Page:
Property Council Wellington branch president Mike Cole said yesterday Wellington properties had faced huge insurance rate rises since the Canterbury earthquakes, and a time series analysis (a small sample) showed the rate in the capital had risen from $9.63/m² in 4 years.

Rates appeared to have peaked last year, but owners of many older buildings still faced far higher rates than the pre-earthquake levels.

Despite the high insurance rates, the opex survey showed overall total operating expenses in the Wellington cbd matched those in Auckland, which had higher operating costs (including energy, administration & heating, ventilation & air-conditioning.

The opex benchmark survey covers 96 office buildings & 29 shopping centres, with a combined total rentable floor area of more than 1.3 million m².

Attribution: Property Council release.

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Minister hails boom, report forecasts earlier dip

Published 31 October 2014
Building & Housing Minister Nick Smith hailed an unprecedented construction boom over the next 3 years, forecast in a report out yesterday.

What the report also shows is that the boom is now forecast to surpass the expectations of 11 months ago only this year, the 2016 peak should be lower and it should start to peter out more quickly.

The Productivity Partnership said its second national construction pipeline report confirmed the findings of the first, published last December, pointing to continued unprecedented construction growth over the next 3 years.

The government-industry partnership said in its release yesterday the first report was well received. I questioned a number of its assumptions.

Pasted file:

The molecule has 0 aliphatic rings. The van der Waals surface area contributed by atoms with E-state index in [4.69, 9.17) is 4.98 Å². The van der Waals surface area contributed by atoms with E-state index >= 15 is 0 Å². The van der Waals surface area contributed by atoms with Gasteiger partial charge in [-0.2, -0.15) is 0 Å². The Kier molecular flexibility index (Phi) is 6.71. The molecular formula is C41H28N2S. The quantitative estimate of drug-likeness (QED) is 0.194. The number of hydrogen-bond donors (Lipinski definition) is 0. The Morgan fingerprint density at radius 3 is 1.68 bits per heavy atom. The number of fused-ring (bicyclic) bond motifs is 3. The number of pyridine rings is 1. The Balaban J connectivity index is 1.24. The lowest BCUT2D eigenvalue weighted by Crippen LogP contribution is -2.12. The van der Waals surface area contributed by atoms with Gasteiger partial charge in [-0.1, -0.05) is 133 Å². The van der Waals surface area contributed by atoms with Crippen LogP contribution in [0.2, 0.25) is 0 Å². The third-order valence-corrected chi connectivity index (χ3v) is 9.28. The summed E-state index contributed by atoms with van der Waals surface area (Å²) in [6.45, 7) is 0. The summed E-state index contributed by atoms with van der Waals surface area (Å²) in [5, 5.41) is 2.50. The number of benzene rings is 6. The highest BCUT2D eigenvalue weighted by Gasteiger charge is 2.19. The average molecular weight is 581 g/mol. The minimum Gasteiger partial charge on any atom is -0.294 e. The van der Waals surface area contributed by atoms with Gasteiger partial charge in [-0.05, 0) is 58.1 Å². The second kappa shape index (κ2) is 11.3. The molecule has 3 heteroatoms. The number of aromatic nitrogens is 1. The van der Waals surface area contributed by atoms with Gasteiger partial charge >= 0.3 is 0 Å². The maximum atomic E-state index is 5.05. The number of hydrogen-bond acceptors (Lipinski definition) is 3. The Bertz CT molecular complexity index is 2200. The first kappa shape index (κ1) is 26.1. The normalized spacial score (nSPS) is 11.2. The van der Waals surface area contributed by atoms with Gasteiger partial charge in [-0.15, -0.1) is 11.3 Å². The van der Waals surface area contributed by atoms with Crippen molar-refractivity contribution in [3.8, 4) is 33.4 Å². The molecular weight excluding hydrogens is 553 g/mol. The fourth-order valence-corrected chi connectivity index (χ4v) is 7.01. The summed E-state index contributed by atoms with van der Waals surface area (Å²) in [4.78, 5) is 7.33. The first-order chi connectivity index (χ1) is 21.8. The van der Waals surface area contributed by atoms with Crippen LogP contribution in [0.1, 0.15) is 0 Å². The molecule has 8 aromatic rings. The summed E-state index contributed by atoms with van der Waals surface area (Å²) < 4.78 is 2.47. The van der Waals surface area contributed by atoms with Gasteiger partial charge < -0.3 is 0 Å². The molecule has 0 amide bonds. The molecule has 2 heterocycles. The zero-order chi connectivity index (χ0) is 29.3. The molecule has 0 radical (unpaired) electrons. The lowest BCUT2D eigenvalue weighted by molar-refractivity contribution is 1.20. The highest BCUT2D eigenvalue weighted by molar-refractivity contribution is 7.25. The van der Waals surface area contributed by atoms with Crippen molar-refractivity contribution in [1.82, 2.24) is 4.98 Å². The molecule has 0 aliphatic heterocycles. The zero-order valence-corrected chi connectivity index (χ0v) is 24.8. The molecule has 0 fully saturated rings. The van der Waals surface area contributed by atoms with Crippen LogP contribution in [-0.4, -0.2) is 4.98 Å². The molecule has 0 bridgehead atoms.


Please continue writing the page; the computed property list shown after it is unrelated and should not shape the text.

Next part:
The second report draws on updated data from Statistics NZ, projections by Pacifecon (NZ) Ltd based on its comprehensive database of non-residential building projects, and forecasts by BRANZ covering both residential & non-residential building.

Key findings of the new report:

  • a minimum 10% increase is expected every year to 2017
  • construction activity peaks in 2016 (2015 in Canterbury)
  • the value of construction work undertaken in June 2014 was just below the previous peak in 2007
  • growth continues to be driven by Auckland housing demand & the Canterbury rebuild
  • growth in Canterbury construction activity is lower than previously forecast.

The report identifies a small number of very large projects, each valued at more than $100 million. Central government projects don’t feature largely in the forward work programme outside Canterbury, where nearly $1 billion of public works is scheduled to start before next April.

The Building & Construction Productivity Partnership, a joint industry & Government body established in 2010 to address barriers to productivity in the construction sector, commissioned the national construction pipeline report from Pacifecon, in conjunction with BRANZ. It brings together economic forecasts & data from the public & private sectors on their forward construction workload.